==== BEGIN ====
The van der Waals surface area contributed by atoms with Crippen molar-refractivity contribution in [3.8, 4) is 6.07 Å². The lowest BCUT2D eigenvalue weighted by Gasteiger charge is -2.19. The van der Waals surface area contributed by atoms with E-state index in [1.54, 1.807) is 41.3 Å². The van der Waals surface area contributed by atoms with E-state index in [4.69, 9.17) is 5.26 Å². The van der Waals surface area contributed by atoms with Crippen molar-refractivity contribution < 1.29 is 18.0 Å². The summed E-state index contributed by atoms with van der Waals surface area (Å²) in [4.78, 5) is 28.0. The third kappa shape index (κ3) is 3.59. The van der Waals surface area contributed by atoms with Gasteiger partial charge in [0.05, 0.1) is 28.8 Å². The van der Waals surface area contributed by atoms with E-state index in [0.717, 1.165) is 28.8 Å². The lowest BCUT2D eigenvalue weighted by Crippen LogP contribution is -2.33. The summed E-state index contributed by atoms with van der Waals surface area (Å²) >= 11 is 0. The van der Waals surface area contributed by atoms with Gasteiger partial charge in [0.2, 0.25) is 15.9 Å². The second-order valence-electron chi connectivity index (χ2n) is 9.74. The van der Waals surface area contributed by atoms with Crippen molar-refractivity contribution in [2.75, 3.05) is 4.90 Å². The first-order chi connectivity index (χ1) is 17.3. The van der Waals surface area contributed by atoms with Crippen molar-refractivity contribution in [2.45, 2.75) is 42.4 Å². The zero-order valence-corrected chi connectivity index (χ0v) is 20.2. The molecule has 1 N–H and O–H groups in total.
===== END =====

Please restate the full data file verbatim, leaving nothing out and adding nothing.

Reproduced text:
The van der Waals surface area contributed by atoms with Crippen molar-refractivity contribution in [3.8, 4) is 6.07 Å². The lowest BCUT2D eigenvalue weighted by Gasteiger charge is -2.19. The van der Waals surface area contributed by atoms with E-state index in [1.54, 1.807) is 41.3 Å². The van der Waals surface area contributed by atoms with E-state index in [4.69, 9.17) is 5.26 Å². The van der Waals surface area contributed by atoms with Crippen molar-refractivity contribution < 1.29 is 18.0 Å². The summed E-state index contributed by atoms with van der Waals surface area (Å²) in [4.78, 5) is 28.0. The third kappa shape index (κ3) is 3.59. The van der Waals surface area contributed by atoms with Gasteiger partial charge in [0.05, 0.1) is 28.8 Å². The van der Waals surface area contributed by atoms with E-state index in [0.717, 1.165) is 28.8 Å². The lowest BCUT2D eigenvalue weighted by Crippen LogP contribution is -2.33. The summed E-state index contributed by atoms with van der Waals surface area (Å²) >= 11 is 0. The van der Waals surface area contributed by atoms with Gasteiger partial charge in [0.2, 0.25) is 15.9 Å². The second-order valence-electron chi connectivity index (χ2n) is 9.74. The van der Waals surface area contributed by atoms with Crippen molar-refractivity contribution in [2.75, 3.05) is 4.90 Å². The first-order chi connectivity index (χ1) is 17.3. The van der Waals surface area contributed by atoms with Crippen molar-refractivity contribution in [2.45, 2.75) is 42.4 Å². The zero-order valence-corrected chi connectivity index (χ0v) is 20.2. The molecule has 1 N–H and O–H groups in total.